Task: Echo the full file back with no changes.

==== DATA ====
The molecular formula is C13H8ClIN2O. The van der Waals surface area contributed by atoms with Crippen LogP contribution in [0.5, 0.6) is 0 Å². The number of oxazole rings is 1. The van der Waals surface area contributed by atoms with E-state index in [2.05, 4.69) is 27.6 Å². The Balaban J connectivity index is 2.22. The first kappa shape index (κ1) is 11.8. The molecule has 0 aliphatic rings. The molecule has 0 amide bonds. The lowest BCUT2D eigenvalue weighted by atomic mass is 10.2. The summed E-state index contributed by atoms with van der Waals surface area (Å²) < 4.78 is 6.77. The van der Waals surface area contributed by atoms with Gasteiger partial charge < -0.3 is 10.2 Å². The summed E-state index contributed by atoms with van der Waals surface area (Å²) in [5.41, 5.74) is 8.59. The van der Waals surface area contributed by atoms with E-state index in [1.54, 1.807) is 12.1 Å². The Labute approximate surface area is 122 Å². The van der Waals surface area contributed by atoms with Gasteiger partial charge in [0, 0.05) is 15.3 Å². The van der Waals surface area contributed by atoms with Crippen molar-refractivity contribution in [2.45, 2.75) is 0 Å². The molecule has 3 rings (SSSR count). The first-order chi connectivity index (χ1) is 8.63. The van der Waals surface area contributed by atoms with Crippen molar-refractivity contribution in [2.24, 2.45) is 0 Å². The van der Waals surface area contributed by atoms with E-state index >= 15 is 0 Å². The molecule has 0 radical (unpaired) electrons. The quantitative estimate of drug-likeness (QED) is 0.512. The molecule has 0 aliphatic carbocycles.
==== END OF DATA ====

The molecular formula is C13H8ClIN2O. The van der Waals surface area contributed by atoms with Crippen LogP contribution in [0.5, 0.6) is 0 Å². The number of oxazole rings is 1. The van der Waals surface area contributed by atoms with E-state index in [2.05, 4.69) is 27.6 Å². The Balaban J connectivity index is 2.22. The first kappa shape index (κ1) is 11.8. The molecule has 0 aliphatic rings. The molecule has 0 amide bonds. The lowest BCUT2D eigenvalue weighted by atomic mass is 10.2. The summed E-state index contributed by atoms with van der Waals surface area (Å²) < 4.78 is 6.77. The van der Waals surface area contributed by atoms with Gasteiger partial charge < -0.3 is 10.2 Å². The summed E-state index contributed by atoms with van der Waals surface area (Å²) in [5.41, 5.74) is 8.59. The van der Waals surface area contributed by atoms with E-state index in [1.54, 1.807) is 12.1 Å². The Labute approximate surface area is 122 Å². The van der Waals surface area contributed by atoms with Gasteiger partial charge in [0, 0.05) is 15.3 Å². The van der Waals surface area contributed by atoms with Crippen molar-refractivity contribution in [2.45, 2.75) is 0 Å². The molecule has 3 rings (SSSR count). The first-order chi connectivity index (χ1) is 8.63. The van der Waals surface area contributed by atoms with Crippen molar-refractivity contribution in [2.24, 2.45) is 0 Å². The van der Waals surface area contributed by atoms with E-state index >= 15 is 0 Å². The molecule has 0 radical (unpaired) electrons. The quantitative estimate of drug-likeness (QED) is 0.512. The molecule has 0 aliphatic carbocycles.